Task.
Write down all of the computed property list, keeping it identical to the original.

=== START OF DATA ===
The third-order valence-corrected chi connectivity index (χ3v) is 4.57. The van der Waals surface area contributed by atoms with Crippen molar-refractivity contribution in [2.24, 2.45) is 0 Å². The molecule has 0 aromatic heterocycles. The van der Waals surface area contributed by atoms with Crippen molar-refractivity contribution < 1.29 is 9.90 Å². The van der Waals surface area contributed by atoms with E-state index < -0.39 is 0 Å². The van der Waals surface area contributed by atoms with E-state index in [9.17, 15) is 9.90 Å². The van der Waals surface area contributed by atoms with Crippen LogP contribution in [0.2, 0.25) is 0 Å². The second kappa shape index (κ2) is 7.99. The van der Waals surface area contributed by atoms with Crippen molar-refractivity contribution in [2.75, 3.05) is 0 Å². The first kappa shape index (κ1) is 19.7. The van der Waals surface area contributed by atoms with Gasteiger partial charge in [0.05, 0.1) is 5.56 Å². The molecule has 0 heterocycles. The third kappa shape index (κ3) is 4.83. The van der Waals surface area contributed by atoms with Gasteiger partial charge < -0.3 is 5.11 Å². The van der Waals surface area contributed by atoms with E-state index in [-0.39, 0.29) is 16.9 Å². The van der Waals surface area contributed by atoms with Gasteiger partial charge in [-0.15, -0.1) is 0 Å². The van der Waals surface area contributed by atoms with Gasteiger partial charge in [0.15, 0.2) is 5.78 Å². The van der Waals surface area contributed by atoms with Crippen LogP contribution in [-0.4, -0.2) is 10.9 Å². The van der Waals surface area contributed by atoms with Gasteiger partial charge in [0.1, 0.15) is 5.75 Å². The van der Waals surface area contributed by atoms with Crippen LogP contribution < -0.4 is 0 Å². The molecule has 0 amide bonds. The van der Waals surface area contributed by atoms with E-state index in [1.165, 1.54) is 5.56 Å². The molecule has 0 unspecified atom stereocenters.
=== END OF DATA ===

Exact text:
The third-order valence-corrected chi connectivity index (χ3v) is 4.57. The van der Waals surface area contributed by atoms with Crippen molar-refractivity contribution in [2.24, 2.45) is 0 Å². The molecule has 0 aromatic heterocycles. The van der Waals surface area contributed by atoms with Crippen molar-refractivity contribution < 1.29 is 9.90 Å². The van der Waals surface area contributed by atoms with E-state index < -0.39 is 0 Å². The van der Waals surface area contributed by atoms with E-state index in [9.17, 15) is 9.90 Å². The van der Waals surface area contributed by atoms with Crippen LogP contribution in [0.2, 0.25) is 0 Å². The second kappa shape index (κ2) is 7.99. The van der Waals surface area contributed by atoms with Crippen molar-refractivity contribution in [2.75, 3.05) is 0 Å². The first kappa shape index (κ1) is 19.7. The van der Waals surface area contributed by atoms with Gasteiger partial charge in [0.05, 0.1) is 5.56 Å². The molecule has 0 heterocycles. The third kappa shape index (κ3) is 4.83. The van der Waals surface area contributed by atoms with Gasteiger partial charge < -0.3 is 5.11 Å². The van der Waals surface area contributed by atoms with E-state index in [-0.39, 0.29) is 16.9 Å². The van der Waals surface area contributed by atoms with Gasteiger partial charge in [-0.15, -0.1) is 0 Å². The van der Waals surface area contributed by atoms with Gasteiger partial charge in [0.15, 0.2) is 5.78 Å². The van der Waals surface area contributed by atoms with Crippen LogP contribution in [-0.4, -0.2) is 10.9 Å². The van der Waals surface area contributed by atoms with Gasteiger partial charge in [0.1, 0.15) is 5.75 Å². The van der Waals surface area contributed by atoms with Crippen LogP contribution < -0.4 is 0 Å². The molecule has 0 amide bonds. The van der Waals surface area contributed by atoms with E-state index in [1.165, 1.54) is 5.56 Å². The molecule has 0 unspecified atom stereocenters.